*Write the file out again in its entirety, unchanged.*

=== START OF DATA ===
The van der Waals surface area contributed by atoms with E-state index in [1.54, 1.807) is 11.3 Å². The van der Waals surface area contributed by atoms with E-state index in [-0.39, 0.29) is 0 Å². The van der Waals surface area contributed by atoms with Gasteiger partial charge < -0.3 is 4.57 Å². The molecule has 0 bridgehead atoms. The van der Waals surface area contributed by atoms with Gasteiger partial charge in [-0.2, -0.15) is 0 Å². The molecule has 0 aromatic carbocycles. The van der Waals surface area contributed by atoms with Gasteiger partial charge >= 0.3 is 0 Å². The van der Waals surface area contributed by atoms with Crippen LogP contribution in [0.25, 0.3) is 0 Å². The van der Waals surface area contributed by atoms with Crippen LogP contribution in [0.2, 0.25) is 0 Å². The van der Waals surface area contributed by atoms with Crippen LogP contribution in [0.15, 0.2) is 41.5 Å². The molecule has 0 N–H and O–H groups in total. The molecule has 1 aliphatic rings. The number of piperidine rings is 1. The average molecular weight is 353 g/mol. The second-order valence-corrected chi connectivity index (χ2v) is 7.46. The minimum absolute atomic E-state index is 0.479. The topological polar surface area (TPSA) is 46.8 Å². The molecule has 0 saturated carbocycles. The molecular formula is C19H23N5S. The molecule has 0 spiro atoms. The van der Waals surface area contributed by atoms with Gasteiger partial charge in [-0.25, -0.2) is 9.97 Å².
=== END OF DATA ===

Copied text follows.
The van der Waals surface area contributed by atoms with E-state index in [1.54, 1.807) is 11.3 Å². The van der Waals surface area contributed by atoms with E-state index in [-0.39, 0.29) is 0 Å². The van der Waals surface area contributed by atoms with Gasteiger partial charge < -0.3 is 4.57 Å². The molecule has 0 bridgehead atoms. The van der Waals surface area contributed by atoms with Gasteiger partial charge in [-0.2, -0.15) is 0 Å². The molecule has 0 aromatic carbocycles. The van der Waals surface area contributed by atoms with Gasteiger partial charge >= 0.3 is 0 Å². The van der Waals surface area contributed by atoms with Crippen LogP contribution in [0.25, 0.3) is 0 Å². The van der Waals surface area contributed by atoms with Crippen LogP contribution in [0.2, 0.25) is 0 Å². The van der Waals surface area contributed by atoms with Crippen LogP contribution in [0.15, 0.2) is 41.5 Å². The molecule has 0 N–H and O–H groups in total. The molecule has 1 aliphatic rings. The number of piperidine rings is 1. The average molecular weight is 353 g/mol. The second-order valence-corrected chi connectivity index (χ2v) is 7.46. The minimum absolute atomic E-state index is 0.479. The topological polar surface area (TPSA) is 46.8 Å². The molecule has 0 saturated carbocycles. The molecular formula is C19H23N5S. The molecule has 0 spiro atoms. The van der Waals surface area contributed by atoms with Gasteiger partial charge in [-0.25, -0.2) is 9.97 Å².